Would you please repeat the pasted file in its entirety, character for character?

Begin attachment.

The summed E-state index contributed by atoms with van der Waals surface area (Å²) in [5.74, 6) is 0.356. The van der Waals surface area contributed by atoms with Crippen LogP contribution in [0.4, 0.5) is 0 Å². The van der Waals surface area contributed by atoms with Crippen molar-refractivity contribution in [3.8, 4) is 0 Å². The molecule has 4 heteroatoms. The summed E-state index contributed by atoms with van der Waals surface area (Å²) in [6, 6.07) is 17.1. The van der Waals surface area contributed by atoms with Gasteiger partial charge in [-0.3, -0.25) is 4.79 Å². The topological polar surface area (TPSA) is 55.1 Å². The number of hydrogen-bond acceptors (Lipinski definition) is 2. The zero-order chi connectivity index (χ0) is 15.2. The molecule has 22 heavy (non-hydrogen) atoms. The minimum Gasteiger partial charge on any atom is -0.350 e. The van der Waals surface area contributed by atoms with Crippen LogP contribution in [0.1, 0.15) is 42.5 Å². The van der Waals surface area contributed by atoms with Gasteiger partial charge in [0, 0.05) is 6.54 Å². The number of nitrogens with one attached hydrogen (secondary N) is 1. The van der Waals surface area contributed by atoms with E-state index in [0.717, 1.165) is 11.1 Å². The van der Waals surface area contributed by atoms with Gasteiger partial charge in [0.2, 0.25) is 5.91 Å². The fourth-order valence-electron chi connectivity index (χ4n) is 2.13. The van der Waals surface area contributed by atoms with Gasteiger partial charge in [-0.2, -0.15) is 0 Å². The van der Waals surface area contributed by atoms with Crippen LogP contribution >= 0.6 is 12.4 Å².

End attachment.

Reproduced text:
The summed E-state index contributed by atoms with van der Waals surface area (Å²) in [5.74, 6) is 0.356. The van der Waals surface area contributed by atoms with Crippen LogP contribution in [0.4, 0.5) is 0 Å². The van der Waals surface area contributed by atoms with Crippen molar-refractivity contribution in [3.8, 4) is 0 Å². The molecule has 4 heteroatoms. The summed E-state index contributed by atoms with van der Waals surface area (Å²) in [6, 6.07) is 17.1. The van der Waals surface area contributed by atoms with Gasteiger partial charge in [-0.3, -0.25) is 4.79 Å². The topological polar surface area (TPSA) is 55.1 Å². The number of hydrogen-bond acceptors (Lipinski definition) is 2. The zero-order chi connectivity index (χ0) is 15.2. The molecule has 22 heavy (non-hydrogen) atoms. The minimum Gasteiger partial charge on any atom is -0.350 e. The van der Waals surface area contributed by atoms with Crippen LogP contribution in [0.1, 0.15) is 42.5 Å². The van der Waals surface area contributed by atoms with Gasteiger partial charge in [0, 0.05) is 6.54 Å². The number of nitrogens with one attached hydrogen (secondary N) is 1. The van der Waals surface area contributed by atoms with E-state index in [0.717, 1.165) is 11.1 Å². The van der Waals surface area contributed by atoms with Gasteiger partial charge in [0.2, 0.25) is 5.91 Å². The fourth-order valence-electron chi connectivity index (χ4n) is 2.13. The van der Waals surface area contributed by atoms with Gasteiger partial charge in [-0.2, -0.15) is 0 Å². The van der Waals surface area contributed by atoms with Crippen LogP contribution >= 0.6 is 12.4 Å².